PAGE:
Independent TDs Clare Daly, Maureen O'Sullivan and Mick Wallace offered to stand bail at a cost of €5,000 each for a man accused of IRA membership and being in possession of a component part of a controlled explosive device.
Donal O Coisdealbha (24), of Abbeyfield, Killester, Dublin 15, was one of several men arrested last May on foot of an investigation by the Special Detective Unit (SDU) into the activities of the IRA.
Senior gardai have told the Special Criminal Court their inquiries uncovered "advanced plans" by the IRA to mount bomb attacks during the visit to Ireland of Britain's Prince Charles.
Yesterday, Deputies Wallace and Daly attended the non-jury Special Criminal Court for a hearing in which Mr O Coisdealbha, who is learning Russian, was refused bail for a third time.
The TDs are among a group of seven people who planned to stand as independent sureties in the event the young engineering graduate was granted bail pending his trial, which may not take place until 2017.
Mr Wallace and Ms Daly, who both recently spent a brief time in jail after they refused to pay court fines arising from security breaches at Shannon Airport, attended court for the bail application, which was robustly opposed by senior gardai.
Mr O Coisdealbha is charged with membership of an unlawful organisation styling itself the Irish Republican Army, otherwise Oglaigh na hEireann, otherwise the IRA, within the State on May 13, 2015.
He is also charged with possession of a component part of an improvised explosive device.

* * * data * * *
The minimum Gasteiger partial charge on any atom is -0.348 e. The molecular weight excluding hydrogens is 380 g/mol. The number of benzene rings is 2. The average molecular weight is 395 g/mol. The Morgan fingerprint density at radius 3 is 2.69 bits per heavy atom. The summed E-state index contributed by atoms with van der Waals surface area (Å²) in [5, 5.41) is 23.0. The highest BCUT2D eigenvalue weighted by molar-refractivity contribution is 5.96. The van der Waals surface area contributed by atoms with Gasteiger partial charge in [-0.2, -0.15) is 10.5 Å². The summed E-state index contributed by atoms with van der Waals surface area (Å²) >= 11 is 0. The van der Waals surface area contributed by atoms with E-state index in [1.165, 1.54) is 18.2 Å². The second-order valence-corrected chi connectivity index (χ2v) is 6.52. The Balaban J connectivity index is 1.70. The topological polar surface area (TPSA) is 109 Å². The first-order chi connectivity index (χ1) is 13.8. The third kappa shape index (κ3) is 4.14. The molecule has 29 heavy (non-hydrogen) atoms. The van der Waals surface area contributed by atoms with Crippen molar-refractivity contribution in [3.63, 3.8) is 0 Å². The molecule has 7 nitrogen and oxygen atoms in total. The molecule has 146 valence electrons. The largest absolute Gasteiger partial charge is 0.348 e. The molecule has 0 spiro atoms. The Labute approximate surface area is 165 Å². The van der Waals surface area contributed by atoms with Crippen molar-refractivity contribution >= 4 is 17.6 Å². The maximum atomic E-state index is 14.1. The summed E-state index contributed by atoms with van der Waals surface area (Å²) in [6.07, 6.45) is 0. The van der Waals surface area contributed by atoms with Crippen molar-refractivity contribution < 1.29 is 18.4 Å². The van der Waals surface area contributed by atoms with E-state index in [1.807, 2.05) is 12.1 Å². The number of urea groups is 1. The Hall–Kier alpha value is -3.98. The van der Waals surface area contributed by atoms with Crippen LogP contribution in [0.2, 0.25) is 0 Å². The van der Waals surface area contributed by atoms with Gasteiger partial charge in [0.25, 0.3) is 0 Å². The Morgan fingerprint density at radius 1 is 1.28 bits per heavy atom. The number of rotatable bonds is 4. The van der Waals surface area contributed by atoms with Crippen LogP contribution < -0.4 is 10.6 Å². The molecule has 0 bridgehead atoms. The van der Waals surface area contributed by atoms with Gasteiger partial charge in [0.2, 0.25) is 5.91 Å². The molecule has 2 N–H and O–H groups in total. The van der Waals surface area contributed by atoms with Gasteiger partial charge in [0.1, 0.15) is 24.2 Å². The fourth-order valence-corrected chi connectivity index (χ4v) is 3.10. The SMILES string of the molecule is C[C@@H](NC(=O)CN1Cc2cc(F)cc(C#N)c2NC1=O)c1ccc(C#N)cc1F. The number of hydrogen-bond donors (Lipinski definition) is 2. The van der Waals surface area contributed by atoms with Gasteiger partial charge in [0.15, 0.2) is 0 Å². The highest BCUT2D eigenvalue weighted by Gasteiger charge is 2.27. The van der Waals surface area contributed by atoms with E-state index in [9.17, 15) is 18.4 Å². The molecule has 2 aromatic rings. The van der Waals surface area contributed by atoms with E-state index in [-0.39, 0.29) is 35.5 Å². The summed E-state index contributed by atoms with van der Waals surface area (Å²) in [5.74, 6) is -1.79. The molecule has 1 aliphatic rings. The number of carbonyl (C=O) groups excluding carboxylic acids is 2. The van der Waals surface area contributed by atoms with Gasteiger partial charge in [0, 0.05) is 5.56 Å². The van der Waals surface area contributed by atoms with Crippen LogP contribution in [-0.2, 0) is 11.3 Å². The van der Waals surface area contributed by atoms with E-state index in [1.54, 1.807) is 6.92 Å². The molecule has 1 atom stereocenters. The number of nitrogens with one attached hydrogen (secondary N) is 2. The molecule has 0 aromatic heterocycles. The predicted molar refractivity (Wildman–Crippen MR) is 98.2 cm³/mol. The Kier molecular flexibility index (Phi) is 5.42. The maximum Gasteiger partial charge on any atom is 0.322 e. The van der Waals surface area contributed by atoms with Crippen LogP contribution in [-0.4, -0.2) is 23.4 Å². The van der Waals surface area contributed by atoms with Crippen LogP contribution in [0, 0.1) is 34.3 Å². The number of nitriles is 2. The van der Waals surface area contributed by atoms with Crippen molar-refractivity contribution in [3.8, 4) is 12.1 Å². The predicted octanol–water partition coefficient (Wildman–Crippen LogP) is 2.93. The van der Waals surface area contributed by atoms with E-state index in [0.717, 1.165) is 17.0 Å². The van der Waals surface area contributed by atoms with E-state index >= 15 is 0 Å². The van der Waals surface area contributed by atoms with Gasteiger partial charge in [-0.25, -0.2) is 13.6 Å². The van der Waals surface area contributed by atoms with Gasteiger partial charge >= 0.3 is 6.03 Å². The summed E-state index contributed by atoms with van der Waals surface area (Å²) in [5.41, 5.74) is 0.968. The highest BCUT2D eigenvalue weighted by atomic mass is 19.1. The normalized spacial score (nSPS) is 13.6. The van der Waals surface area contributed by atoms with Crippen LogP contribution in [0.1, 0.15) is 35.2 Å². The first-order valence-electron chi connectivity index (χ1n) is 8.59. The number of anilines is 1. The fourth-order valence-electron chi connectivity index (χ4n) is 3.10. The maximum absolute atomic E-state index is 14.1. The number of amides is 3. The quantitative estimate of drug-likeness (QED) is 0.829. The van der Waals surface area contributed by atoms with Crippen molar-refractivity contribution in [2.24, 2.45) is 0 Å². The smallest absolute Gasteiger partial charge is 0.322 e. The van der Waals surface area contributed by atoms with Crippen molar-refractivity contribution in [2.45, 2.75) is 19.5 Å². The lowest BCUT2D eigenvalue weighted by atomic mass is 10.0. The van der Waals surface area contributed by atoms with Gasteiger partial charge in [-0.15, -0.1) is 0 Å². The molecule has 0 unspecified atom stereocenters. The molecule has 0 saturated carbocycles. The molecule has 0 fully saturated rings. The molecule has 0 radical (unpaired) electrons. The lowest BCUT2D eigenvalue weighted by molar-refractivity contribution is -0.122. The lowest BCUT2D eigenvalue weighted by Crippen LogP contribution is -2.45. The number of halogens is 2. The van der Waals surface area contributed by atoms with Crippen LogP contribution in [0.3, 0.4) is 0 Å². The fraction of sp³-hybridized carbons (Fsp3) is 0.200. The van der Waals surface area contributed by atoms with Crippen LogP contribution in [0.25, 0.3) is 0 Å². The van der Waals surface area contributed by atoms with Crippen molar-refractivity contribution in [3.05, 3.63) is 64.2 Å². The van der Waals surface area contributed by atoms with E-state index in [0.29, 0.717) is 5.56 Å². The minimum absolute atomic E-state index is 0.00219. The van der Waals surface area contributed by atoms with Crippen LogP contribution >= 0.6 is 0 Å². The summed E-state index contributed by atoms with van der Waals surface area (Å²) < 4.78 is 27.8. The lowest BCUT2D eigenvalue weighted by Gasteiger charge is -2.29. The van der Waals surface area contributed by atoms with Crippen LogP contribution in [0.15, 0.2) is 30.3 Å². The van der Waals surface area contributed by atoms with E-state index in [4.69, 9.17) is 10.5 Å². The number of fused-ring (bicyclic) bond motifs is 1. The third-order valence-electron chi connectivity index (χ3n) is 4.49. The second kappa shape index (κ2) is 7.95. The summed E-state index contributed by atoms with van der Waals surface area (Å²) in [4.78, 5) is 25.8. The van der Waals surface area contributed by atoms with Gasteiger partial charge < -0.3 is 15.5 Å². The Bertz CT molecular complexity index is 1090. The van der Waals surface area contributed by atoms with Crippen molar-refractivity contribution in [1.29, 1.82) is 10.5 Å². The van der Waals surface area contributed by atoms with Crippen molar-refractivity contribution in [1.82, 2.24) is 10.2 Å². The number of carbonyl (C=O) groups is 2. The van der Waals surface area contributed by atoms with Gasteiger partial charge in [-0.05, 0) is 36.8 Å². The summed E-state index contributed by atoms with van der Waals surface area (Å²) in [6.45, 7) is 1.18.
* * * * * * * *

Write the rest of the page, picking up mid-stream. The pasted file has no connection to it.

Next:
The component is a time and power unit, also known as a TPU. It is alleged that the bomb part was in a locker at National University of Ireland, Maynooth, Co Kildare, which was "under the control of Donal O Coisdealbha" under such circumstances as to give rise to a reasonable suspicion that he did not have it in his possession for a lawful purpose on May 13, 2015.
The court heard that the accused man has applied for bail on four previous occasions, twice at the Special Criminal Court and twice at the High Court. The State objected to Mr O Coisdealbha's bail application.
Detective Inspector Anthony Lenehan, of the Special Detective Unit, told the three-judge, non-jury court that there was an objection to bail on grounds of the "seriousness of the charge".
Detective Chief Superintendent John McMahon told the court there was an objection to bail under Section 2 of the Bail Act. The section allows a Chief Superintendent give evidence that the refusal of bail is necessary to prevent the commission of a serious offence.
Mr Justice Butler said that the court refused the accused man's application "with great reluctance.
Last night Deputy O'Sullivan defended the trio's decision to stand as independent sureties for the man, saying: "One issue is the amount of time people are spending in jail on remand before being called for trial. It can be three years, if not more, that people spend in Portlaoise (jail) waiting to go on trial.
"We have met people who have been two and three years on remand and subsequently found innocent but, in the meantime, they have lost their jobs and their livelihoods."
Ms O'Sullivan said that she was "disturbed" by the bail refusal, as the accused was willing to comply with whatever conditions the judge might lay down, adding: "There were three members of parliament there willing to vouch for him and he still didn't get bail."